Wednesday, August 26, 2020Scientific publications

The contribution of antiperspirants to excessive aluminum exposure is low, according to the BfR

La contribution des antitranspirants à l'exposition excessive à l'aluminium est faible, selon le BfR

Since 2019, the BfR (German Federal Institute for Risk Assessment) has been alerting about excessive exposure of the population to aluminium, which can have serious health implications. And despite the now definitive Opinion of the SCCS (European Scientific Committee for Consumer Safety) that the use of aluminium at concentrations of 6.25% and 10.60% respectively in non-spray and spay antiperspirants is safe, the BfR continued to question the actual amount of aluminium that is actually absorbed through the skin. Following the evaluation of a new human study, the German Institute now supports the opinion of European experts.

Reading time
~ 3 minutes

BfR Press Release

Consumers can take up aluminium compounds from various sources, including antiperspirants containing aluminium. As stated in the BfR Opinion of 2019 (045/2019) on aluminium intake, the total burden resulting from all sources of exposure is too high in some population groups.
This finding is not affected by the current reassessment of the contribution of aluminium chlorohydrate in antiperspirants, a product group that is used daily. Their contribution to the total aluminium burden is significantly lower than previously assumed. This is the result of the current risk assessment by the German Federal Institute for Risk Assessment (BfR).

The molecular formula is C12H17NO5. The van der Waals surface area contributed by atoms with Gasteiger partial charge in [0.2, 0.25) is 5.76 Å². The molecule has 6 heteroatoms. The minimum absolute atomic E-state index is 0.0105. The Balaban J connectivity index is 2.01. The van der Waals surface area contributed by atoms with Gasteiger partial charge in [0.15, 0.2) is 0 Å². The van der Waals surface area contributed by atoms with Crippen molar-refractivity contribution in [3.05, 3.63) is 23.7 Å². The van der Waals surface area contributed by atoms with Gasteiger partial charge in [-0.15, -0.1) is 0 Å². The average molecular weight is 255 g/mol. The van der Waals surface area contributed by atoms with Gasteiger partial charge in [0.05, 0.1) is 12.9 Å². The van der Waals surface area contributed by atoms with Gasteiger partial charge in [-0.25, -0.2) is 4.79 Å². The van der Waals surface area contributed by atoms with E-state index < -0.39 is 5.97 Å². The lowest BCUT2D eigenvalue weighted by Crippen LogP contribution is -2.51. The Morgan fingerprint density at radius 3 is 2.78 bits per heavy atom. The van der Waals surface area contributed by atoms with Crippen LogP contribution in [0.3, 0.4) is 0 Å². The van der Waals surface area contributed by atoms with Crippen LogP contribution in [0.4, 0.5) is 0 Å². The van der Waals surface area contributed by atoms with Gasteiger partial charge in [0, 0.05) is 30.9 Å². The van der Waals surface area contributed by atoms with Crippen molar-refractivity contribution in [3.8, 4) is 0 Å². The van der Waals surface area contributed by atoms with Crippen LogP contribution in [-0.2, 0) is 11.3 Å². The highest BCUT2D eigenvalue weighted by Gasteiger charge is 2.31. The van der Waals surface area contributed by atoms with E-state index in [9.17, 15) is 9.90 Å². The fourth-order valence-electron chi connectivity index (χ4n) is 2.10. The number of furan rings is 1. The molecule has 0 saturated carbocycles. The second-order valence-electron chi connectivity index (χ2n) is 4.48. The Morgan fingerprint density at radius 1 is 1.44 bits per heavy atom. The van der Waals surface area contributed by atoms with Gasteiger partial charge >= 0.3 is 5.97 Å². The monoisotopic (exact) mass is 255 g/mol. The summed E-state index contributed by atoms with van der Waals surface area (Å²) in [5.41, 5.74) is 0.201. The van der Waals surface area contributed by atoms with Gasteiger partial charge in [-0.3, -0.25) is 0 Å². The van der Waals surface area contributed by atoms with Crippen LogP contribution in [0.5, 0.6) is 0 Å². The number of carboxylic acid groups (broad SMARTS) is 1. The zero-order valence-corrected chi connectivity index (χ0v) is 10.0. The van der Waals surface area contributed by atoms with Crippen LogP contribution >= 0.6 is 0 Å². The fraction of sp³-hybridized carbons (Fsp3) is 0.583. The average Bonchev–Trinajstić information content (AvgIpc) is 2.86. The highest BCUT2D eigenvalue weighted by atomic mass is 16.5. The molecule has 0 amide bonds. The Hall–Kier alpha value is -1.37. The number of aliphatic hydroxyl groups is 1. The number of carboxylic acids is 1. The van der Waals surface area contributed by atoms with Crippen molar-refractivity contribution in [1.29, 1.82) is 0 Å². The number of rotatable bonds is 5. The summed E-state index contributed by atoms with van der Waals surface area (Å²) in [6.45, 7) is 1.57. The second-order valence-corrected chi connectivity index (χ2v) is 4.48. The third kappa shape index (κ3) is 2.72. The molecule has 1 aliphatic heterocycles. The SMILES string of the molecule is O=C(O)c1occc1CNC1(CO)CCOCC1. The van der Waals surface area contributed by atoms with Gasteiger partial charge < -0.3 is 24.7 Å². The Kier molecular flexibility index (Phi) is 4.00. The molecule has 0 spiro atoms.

BfR President Professor Dr. Andreas Hensel said: “Significantly less aluminium is absorbed through skin than previously calculated on the basis of the limited data available at the time.”
BfR assessed absorption via the skin, i.e. dermal absorption, of aluminium salts for the first time in 2014. “At that time, we pointed out the substantial scientific uncertainty surrounding the data and drew attention to the urgent need for research,”" continued Hensel.

In the meantime, two human studies addressing those data gaps were conducted in 2016 and 2019. Only the latter was able to produce findings to support reassessment. Therefore, reliable data …

This content is only available to subscribersPREMIUM, PRO, STARTUPandTPE

Already subscribed?Log in

Discover our subscriptions


Associated elements(3)

Scientific publicationsOther articles

89results